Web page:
Gray concrete has its own sophistication--however, acid stain can elevate horizontal concrete and add vibrance and warmth into living spaces.

Azure Blue

Azure blue is turquoise or aqua concrete acid stain. This color is beautiful for indoor floors because it really stands out. Using azure blue with brown or red acid stain colors will provide a natural marble look.


Seagrass is another blue-green concrete acid stain that is more subtle than azure blue. It’s great for those who want to maintain the colored concrete modern look but also want a pop of color mixed into the gray.

Because seagrass is so light, it can work for floors indoors and outside.


Black acid stain is used alone to provide a modern polished finish or diluted and used in layers to create a black-brown marbled look. 

Black-colored concrete is popular for modern kitchens and bathrooms. It is sleek but stunning and dark enough to hide any messes or traffic patterns.


There are a variety of different brown concrete acid stains. Some common brown acid stain colors include shifting stands, Malayan buff, dessert, and coffee brown. 

Brown stains provide a textured look or sometimes add a movement effect. Because browns are so common in the environment, they really provide an earthy feel to the floor, room, or outdoor space. 

Brown acid stain colors are even used to make concrete look like wood by drawing lines and using layering that mimics wood’s natural grain.


Cola is a color reminiscent of a masonry stain, with an orange-brown tone. It is natural and earthy, which makes it a great choice for outdoor porches and patios.

Cola is often used alone rather than as part of a layer. However, it also works well with blue greens or in layerings that mimic wood.


Red acid stain colors are also a popular choice for outdoor concrete floors. Red-colored concrete is often used for outdoor walkways and patios because it provides a natural look and contrasts well with the outdoor scenery and/or exterior home color.

Tips for Choosing Concrete Acid Stain Colors

Choosing which acid stain color you want for your colored concrete can be tough. Here are some tips.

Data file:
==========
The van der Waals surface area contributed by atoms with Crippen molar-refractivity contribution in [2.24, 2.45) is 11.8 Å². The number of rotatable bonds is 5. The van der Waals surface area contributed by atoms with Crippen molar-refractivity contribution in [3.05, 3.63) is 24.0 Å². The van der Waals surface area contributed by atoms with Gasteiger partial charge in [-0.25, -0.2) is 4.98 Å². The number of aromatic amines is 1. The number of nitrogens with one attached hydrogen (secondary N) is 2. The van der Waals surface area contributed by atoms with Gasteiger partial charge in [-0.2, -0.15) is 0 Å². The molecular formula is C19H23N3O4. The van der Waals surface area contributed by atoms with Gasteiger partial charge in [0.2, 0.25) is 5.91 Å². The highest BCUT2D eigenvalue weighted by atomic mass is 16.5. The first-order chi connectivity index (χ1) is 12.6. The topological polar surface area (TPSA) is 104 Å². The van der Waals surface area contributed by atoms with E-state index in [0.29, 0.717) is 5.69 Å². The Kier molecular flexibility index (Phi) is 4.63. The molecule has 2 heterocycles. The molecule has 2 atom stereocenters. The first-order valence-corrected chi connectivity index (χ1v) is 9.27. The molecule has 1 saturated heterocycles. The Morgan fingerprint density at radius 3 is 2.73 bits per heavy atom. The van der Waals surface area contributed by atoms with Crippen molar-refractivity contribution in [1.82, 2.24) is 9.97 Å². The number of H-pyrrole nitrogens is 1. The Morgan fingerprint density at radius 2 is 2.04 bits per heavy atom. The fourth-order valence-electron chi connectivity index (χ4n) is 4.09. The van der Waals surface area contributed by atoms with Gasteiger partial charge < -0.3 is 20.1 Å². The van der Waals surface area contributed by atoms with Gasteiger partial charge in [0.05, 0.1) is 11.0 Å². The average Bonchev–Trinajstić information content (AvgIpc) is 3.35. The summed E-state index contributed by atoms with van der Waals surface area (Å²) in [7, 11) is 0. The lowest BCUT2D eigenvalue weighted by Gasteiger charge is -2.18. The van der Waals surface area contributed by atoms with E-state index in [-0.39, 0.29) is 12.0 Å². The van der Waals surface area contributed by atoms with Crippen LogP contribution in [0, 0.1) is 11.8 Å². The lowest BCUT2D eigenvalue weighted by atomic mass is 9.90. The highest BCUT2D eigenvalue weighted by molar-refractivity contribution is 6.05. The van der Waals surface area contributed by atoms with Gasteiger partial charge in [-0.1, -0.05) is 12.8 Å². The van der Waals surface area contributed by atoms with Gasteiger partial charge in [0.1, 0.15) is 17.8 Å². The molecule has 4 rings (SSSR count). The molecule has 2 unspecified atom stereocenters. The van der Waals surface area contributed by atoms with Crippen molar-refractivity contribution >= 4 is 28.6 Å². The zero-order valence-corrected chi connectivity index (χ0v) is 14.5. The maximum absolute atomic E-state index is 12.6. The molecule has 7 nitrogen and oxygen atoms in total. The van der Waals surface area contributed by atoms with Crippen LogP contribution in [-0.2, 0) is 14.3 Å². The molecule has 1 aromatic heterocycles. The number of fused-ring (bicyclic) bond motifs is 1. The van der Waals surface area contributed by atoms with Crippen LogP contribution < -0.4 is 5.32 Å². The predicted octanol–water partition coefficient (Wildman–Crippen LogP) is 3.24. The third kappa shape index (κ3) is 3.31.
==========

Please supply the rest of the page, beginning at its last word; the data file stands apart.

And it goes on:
Think About Floor Usage

Think about the location and usage of the floor. This helps you calculate the amount of traction the floor will receive.

For areas that may be more exposed to messes, dirt, or the outdoors, darker acid stain colors are best. They will more easily hide stains and dirt, and they pair well with rugs.

Acid stains with sealers are often used in high-traffic area such as garages, warehouses, or hospitals.

Consider Adding Sealer

Adding sealer to colored concrete floors helps protect them from the weather, stains, and water damage. Overall, sealing improves the longevity of the floor and stain.

However, a sealer will darken the end-product of the floor. Keep this in mind if you decide to apply sealer and go with lighter acid stain colors or a more diluted stain.

Questions About Colored Concrete? We Can Help

Acid stain comes in various forms and concrete acid stain comes in a variety of colors and layering options. Whether you’re pouring new floors or looking to improve the look of your concrete floors, our staff may be able to direct you to companies that would best suit your needs!

We are experts in colored concrete and are passionate about helping our clients choose the best types of stains for their projects. Check out our services, and for all vertical concrete needs, give us a call to schedule a free consultation today!